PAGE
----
Actually, for that very same reason I ditched my blogroll this morning. It was long out of date, and when I started trying to catch it up I realized it was going to be pages and pages long, and still I’d probably miss someone I meant to include. So I scrapped it altogether. There are a few other link lists still lingering in my sidebar, but those, too, are out of date and incomplete. I’ll think about them another day. Sidebars don’t matter so much anymore anyway, now that most blog-readers are subscribed to a feed.

Anyway, Michele and Margaret Mary, thanks so much for the award. I’ll try darn hard to deserve it. I will certainly continue to reflect upon what it means, which I guess means I definitely qualify for the other blog award I was granted recently: the Blogger Reflection Award, compliments of two extremely nice blog friends: Elena and Alice Cantrell.


Thank you both. I do love a nice reflection.

*Make that three! It seems Christine nominated me for the Nice Matters award this very morning, before she read my post! Thank you so much, Christine. So nice!

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11 Reponses | Comments Feed
  1. Jennifer says:

    Well said. I agree, which is why I can’t do memes anymore. I feel like it’s junior high and certain people are chosen over others. I know it’s supposed to be fun, but I always feel like I will hurt someone’s feelings.

  2. Christine M says:

    As luck would have it, I just nominated you for this award (a couple of hours ago).

    As regards the Golden Rule – my son is under the impression that that is the law of the land. As in: “He broke the law – he didn’t do unto others as he would want others to do unto him”. Maybe we’d all be better off it is was the law. heh.

  3. JoVE says:

    Good thoughts. On blog-rolls, I kind of agree but also think they serve a purpose. When I set mine up it was more for me than for others. I used it to keep what I formerly had as bookmarks in a place I could access when i was away from home. And now that I subscribe to feeds, that doesn’t matter.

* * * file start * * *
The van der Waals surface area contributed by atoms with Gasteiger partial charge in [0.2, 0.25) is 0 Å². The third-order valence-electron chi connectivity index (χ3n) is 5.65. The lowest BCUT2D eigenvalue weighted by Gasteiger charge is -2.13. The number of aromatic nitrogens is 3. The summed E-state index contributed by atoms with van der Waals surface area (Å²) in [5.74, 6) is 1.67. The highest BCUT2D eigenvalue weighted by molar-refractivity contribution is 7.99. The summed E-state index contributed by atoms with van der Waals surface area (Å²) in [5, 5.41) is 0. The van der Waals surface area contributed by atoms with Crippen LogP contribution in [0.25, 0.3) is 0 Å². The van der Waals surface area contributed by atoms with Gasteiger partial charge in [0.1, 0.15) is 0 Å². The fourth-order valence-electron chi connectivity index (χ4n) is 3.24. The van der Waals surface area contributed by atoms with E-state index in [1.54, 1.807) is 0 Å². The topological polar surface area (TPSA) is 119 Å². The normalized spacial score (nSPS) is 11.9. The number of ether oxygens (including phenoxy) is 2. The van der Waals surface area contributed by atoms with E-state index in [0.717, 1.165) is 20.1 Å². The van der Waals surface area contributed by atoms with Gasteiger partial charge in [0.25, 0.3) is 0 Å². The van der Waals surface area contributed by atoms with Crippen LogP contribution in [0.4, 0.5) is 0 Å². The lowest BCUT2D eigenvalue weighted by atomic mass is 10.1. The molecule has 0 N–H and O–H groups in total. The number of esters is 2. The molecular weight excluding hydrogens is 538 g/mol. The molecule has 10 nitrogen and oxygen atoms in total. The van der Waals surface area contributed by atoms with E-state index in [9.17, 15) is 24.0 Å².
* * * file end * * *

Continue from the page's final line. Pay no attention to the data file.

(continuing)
But I also know that I have found some very interesting blogs by surfing the blog rolls of those I already enjoy. I don’t do it often, but it can be a good source of things I might not otherwise find.

  4. Margaret in Minnesota says:

    You know, any time you want to come by and reflect over a cup of tea or, say, a can of Dr. Pepper…you’re welcome. Until then I will make do with posts like this one–so very nice, yes, but also so very fun and so insightful.

    Have a blessed week!

  5. Catherine M says:

    I would say that “nice” is helping calm a frantic mother by replying to her email with a long and thoughtful message. That may even be “beyond nice.” Was there an award in that category? Thanks again.

  6. Mary says:

    Beautiful Lissa….

    I’m sending this to my Margaret.
    Ms. Willa will be taking a nice reward to her teacher.


  7. Penny in VT says:

    Great great post Melissa – thanks for sharing your posts – your blog is SUCH a treasure!


  8. Karen Edmisten says:

    Great post, Lissa. I, too, have a post started on a Blogger Reflection and a Nice Matters thing … but I always get meme paralysis exactly because I don’t want to leave anyone out. Then, on the flipside, I don’t want to hurt feelings of people who were kind enough to think of me, so, what’s a trying-to-be-nice blogger to do? 🙂

    Sidebar links are the bane of our existence, too ….

  9. Steve the LLamabutcher says:

    One definition of nice: will you let your kids play with other kids who have recently had/going through the hair critters?

    We ran up into that this summer, with our first trip down hair critter memory lane. What made it doubly fun, it was right as we were leaving on a long-scheduled trip north to see the family. Let me tell ya, that was interesting.

    We followed the bonny glen advice and got the mega-combs, which did the trick quite well.

  10. Jeanne says:

    In my early twenties, I had a troubled co-worker who caused me no end of emotional turmoil. A turning point for me — when I realized the trouble between us was her creation and I just needed to be responsible for my reaction — was when she told me that I “used being nice” to get my way.

    I should hit people over the head with a baseball bat instead?

  11. genevieve says:

    Hi Melissa, I have just popped back to visit to see how your young man is getting on, and found this earnest and honest piece which is right on the noggin today.
    Thanks very much indeed! I’ve been in the position of the last commenter before too – it’s not a ‘nice’ space at all.
    Best wishes to you, this award has found a great home. (PS my kids are big but I still want them to be nice.)